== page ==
Books of the Bible

Books of the Bible

This morning I was listening to some advice from my pastor about the benefits of reading. He established that the Bible, of course, should be our first priority—both in time and attention. But reading other good books isn’t necessarily competing with your Bible reading. In fact, as he mentioned, developing the habit of reading itself can and should encourage our reading of the Bible.

I have found that advice to be wonderfully true—and especially true regarding what we read in difficult times. A great example was my recent read of Suffering Well by Paul Grimmond. From beginning to end, this book points back to the Bible. It begins by explaining why it’s critical that we interpret suffering in light of the Bible, and not interpret the Bible in light of suffering. Grimmond suggests that “we won’t find God’s true comfort unless we wrestle with ideas that are initially confronting and even painful” but also that “God’s unsettling truth is much better for us than pillow-soft platitudes”. And of course this is true with more than just suffering!

Even as he illustrates with modern stories of how we face suffering, the author turns our focus to learning from the biblical accounts of Job and Habbakuk (among others). When answering the challenge of how to live Christianly in the midst of suffering, Grimmond advises his readers to pause and read all of Hebrews 12 before he goes on. I’m so thankful for the diligent faithfulness of this author to tackle a difficult topic from a Scripture-filled perspective. Theories, techniques and opinions can be helpful, but the foundation of our thoughts and responses to our experiences should be firmly placed in Scripture.

Reading a book like this reminded me how important it is to carefully consider what books we read on tough topics. Whether it’s suffering and trials, marriage and gender roles, or loving our neighbor, we have a responsibility to read books written from a biblical standpoint. And just because something is labeled ‘Christian’ doesn't necessarily make it so. Does it correctly quote Scripture? Does it elevate the author, the issue, or Scripture? Does it encourage engagement with your personal Word study or with the world's view? This discernment is always imperative, but especially when we (or our neighbors, family or friends) are grasping for answers and comfort in trying times. It’s essential we consume books that are pointing us back to the ultimate answer—the Bible.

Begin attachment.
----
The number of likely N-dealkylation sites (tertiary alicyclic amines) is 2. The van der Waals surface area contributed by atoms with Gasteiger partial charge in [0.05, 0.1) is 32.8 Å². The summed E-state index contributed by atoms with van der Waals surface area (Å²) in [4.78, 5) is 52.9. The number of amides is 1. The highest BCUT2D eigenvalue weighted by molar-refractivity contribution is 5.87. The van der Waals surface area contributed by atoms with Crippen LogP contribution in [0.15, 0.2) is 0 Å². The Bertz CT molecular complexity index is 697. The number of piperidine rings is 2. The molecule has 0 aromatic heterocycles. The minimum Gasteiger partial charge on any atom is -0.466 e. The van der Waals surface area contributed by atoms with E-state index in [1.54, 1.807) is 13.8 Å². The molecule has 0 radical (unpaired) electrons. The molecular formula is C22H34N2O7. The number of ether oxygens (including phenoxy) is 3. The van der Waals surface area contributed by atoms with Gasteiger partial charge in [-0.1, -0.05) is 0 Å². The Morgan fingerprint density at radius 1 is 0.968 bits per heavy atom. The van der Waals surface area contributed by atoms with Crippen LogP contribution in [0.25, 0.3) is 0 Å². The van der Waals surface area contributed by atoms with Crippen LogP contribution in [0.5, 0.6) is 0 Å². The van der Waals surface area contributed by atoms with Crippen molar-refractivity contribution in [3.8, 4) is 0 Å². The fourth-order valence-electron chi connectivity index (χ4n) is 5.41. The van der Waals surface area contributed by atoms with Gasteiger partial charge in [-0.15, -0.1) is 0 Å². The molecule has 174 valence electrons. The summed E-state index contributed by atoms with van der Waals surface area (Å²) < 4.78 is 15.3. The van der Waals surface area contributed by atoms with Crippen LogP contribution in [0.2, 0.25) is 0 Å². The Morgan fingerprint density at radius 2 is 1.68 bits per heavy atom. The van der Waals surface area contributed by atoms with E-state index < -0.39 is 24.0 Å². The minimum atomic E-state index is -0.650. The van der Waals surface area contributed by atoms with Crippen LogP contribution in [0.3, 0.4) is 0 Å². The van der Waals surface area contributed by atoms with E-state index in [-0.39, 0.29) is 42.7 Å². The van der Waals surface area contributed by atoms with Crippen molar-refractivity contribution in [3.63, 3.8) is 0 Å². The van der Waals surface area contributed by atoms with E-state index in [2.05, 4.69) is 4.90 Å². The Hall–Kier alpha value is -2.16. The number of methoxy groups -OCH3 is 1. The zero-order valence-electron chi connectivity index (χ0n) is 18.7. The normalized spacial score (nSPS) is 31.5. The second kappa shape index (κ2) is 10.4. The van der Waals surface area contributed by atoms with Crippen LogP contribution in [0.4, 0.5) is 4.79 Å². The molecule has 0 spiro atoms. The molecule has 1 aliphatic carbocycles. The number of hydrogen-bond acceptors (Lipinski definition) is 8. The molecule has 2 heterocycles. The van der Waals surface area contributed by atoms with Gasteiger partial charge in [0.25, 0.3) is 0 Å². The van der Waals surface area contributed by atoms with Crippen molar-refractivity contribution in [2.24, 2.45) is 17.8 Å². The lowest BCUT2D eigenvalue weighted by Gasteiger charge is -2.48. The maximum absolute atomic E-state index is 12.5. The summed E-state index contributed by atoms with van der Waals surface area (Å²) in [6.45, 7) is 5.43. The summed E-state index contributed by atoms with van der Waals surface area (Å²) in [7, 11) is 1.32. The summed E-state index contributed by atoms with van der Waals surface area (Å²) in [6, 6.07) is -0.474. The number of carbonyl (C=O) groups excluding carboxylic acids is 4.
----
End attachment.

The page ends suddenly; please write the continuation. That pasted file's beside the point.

Because I was raised in a wonderful Christian home, I have valued and prioritized reading the Bible since I was young. But I can say without hesitation that my more recent habit of reading Bible-based literature has boosted my ability and interest in reading and understanding the Bible. When an author points to a passage, I can read or study it myself to better understand. And when I read a chapter from the Bible, it can remind me of how an author explained it in a way I hadn’t understood before, or how it relates to another passage on the same topic.

I’ve also noticed that reading biblically sound books improves my ability to explain or discuss Scripture with others. When we read a book where an author explains something well, it helps us put words to ideas that are difficult to communicate. It may provide a quote or an angle or phrasing that I hadn’t thought of or could never come up with on my own. Quite literally, good books give me words to speak to others. Reading well trains us to think well and that helps us speak well. This results in reading that is beneficial not only to us, but also in our mission to be disciplemakers to those around us.

So whether you read regularly or sparsely, choose wisely. Firstly and primarily, read Scripture. Then turn to books that build on that Bible reading and ultimately steer you right back to God's word. As Grimmond says in his first chapter “I encourage you to read...prayerfully, with your Bible open, asking God to help you see the world through his eyes. In the depths of God’s riches are truths...that are treasures beyond compare, if you are willing to see them.”

 

Laura Denny

Laura Denny is an avid reader who loves to share books, conversation and coffee. She homeschools her three children and often finds herself learning through teaching. Laura enjoys serving with her church family in a variety of ways, but especially with children and fellow moms. She and her husband Philip enjoy taking the family on road trips, especially to visit historic sites.


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